Attracting Talented Faculty

Kerry Shea, Director of Marketing and Communications, writes about attracting talented faculty to Greenhill School.

The Marketing and Communications Office at Greenhill is charged with making sure that top students and their families know all about the school – its mission, its strengths, and its uniqueness.  At the heart of Greenhill is a marketing office dream: outstanding faculty members who live the mission of the school and excite learning at every level.  How do we identify and bring to campus such educators?

Part of our process involves sharing the Greenhill teaching experience on paper and on our website.  We are currently updating our faculty-recruiting brochure.  In a previous blog entry, I wrote about how easy it was to find photographable moments on our campus.  I felt the same way when I started researching and writing the copy for this brochure – you can find amazing faculty members in each division across the campus.

In Middle School, a Greenhill alumnae teaches Spanish using a whole-body method of learning.  Students not only gain a deep understanding of the language, they are also engaged to a point that their class time seems to be over in an instant.  In Upper School, a history teacher coaches track and cross-country and is the process of starting a summer institute to help young teachers.  In our Lower School, the Carter Fellows Program brings aspiring teachers into the classroom, ultimately providing energy and fresh ideas to our youngest learners.

At Greenhill, we also know that the ability to inspire passion in students starts with faculty members that also love learning.  The School offers a generous trustee grant program to provide teachers with funds to pursue learning outside the classroom.  Last summer, a Chinese teacher received a grant to study meditation at a Buddhist monastery, and a photography teacher attended a conference to learn new techniques for printmaking.  These and all the faculty members that pursue passions off campus create a rich learning environment for their students.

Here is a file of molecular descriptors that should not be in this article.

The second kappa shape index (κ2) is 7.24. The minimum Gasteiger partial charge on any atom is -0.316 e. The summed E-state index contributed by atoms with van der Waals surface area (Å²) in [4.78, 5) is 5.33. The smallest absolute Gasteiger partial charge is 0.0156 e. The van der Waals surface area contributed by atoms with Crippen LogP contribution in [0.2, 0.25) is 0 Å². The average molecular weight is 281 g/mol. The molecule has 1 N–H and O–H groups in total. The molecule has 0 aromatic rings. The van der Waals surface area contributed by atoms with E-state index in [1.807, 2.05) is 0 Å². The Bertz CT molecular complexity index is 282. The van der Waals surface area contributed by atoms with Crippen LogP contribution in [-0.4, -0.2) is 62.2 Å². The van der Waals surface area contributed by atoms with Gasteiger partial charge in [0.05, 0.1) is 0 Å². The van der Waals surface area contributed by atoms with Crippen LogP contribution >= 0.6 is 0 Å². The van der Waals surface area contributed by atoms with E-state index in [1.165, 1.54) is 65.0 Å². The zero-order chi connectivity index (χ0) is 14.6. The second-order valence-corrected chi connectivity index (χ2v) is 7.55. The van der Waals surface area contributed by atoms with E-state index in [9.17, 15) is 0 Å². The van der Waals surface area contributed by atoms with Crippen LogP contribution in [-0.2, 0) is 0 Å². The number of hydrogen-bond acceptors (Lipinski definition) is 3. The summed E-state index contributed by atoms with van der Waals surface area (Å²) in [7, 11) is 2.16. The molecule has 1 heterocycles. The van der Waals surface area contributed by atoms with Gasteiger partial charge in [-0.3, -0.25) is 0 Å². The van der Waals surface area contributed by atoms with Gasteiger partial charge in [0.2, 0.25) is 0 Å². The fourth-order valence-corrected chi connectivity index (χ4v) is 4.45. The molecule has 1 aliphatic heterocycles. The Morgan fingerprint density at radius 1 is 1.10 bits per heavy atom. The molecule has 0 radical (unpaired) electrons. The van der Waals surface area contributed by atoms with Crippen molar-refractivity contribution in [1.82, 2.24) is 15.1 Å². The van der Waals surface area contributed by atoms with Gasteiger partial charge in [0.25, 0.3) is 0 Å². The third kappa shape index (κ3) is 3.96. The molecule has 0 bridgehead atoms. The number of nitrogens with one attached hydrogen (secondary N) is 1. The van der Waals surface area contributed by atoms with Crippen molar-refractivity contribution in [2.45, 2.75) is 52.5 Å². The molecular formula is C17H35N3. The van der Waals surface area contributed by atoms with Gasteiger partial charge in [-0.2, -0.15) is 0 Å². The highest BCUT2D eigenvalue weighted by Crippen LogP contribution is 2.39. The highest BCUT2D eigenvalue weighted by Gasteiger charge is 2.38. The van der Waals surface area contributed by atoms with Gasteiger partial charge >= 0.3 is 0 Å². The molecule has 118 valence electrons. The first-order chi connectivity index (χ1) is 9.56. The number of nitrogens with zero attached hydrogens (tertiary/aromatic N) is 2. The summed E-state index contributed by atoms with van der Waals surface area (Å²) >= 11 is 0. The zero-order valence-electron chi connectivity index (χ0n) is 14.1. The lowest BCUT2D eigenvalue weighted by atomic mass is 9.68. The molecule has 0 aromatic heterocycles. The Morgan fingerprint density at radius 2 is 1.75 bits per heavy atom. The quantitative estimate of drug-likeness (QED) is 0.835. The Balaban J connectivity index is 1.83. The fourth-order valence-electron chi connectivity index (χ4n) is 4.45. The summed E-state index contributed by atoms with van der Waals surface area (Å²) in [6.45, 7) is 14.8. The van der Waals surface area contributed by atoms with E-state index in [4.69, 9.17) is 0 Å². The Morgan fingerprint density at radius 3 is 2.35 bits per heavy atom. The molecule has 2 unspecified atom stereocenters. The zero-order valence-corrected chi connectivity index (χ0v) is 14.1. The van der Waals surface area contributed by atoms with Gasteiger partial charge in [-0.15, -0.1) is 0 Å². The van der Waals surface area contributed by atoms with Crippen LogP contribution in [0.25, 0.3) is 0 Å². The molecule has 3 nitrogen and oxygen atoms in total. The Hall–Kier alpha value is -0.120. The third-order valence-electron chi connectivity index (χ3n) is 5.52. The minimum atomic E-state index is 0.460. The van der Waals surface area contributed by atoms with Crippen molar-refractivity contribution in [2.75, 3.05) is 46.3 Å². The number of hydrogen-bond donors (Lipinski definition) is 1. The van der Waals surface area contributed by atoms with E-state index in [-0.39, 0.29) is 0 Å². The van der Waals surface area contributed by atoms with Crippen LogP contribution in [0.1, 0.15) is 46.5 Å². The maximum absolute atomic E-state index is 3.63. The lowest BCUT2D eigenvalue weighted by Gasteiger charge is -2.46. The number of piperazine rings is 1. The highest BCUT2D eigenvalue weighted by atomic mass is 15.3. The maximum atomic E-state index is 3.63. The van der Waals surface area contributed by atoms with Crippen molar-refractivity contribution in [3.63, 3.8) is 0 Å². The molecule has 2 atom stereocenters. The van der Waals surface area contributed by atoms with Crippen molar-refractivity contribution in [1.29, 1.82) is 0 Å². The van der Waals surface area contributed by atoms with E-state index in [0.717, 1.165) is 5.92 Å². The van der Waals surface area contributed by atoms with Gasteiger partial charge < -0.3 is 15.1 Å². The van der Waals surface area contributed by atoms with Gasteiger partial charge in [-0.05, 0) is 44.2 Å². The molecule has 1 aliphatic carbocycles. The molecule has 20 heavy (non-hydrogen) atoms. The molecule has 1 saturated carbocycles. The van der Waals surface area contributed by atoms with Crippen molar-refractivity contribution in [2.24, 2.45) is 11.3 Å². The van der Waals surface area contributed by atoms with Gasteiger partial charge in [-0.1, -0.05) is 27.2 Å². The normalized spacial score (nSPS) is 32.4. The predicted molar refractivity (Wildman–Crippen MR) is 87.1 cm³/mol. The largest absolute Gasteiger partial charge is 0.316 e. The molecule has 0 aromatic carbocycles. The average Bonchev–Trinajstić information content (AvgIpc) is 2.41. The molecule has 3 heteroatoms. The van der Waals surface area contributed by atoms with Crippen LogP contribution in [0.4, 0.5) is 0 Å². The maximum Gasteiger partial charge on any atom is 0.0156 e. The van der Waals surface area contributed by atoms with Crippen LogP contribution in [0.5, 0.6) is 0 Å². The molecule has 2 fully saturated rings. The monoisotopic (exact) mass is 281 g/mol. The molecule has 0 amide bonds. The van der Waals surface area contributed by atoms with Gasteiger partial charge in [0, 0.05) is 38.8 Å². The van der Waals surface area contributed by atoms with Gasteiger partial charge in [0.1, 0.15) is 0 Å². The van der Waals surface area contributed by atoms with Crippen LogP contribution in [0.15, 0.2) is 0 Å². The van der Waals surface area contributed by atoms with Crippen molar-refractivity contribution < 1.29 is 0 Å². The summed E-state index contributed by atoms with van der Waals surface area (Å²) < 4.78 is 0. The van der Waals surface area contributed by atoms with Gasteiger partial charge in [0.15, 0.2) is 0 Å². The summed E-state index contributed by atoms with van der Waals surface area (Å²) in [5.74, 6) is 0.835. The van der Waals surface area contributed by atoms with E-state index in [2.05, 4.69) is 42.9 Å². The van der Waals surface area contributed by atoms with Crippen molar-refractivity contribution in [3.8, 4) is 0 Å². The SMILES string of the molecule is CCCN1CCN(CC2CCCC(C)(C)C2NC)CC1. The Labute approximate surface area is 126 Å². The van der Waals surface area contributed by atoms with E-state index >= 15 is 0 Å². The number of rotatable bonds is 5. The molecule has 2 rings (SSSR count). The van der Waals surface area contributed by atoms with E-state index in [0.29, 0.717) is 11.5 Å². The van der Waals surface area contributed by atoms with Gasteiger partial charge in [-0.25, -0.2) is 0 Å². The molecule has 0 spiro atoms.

My biggest challenge was distilling the entire Greenhill teaching experience into a few paragraphs.  The words are important, but as I mentioned previously, the photographs of faculty members working closely students, instantly convey the warmth and dedication that I see in every classroom across our campus.  Together the words and photos create a powerful message that makes it easy for us to attract the best teachers for our talented students.

Learning from Interviews

Greenhill’s Director of Marketing Kerry Shea writes about her recent visit to a history class during end-of-trimester presentations.

Walking into the African American Experience class this morning, I was surprised to find the lights off and all of the students watching a video. Art Hall, Greenhill’s Director of Equity and Inclusion, and the teacher of the class, had shared that the students were doing their final trimester presentations and that it was a great day to visit. Where was the student standing at the front of the room, I wondered. Where were the props, the poster, or the PowerPoint?

When I looked at the screen, I saw one of Greenhill’s faculty members talking about her experience as an African American woman, and I quickly realized that the video was the final project. She talked about her family history and her own stories from growing up. She freely shared her experiences and the class was riveted listening to her.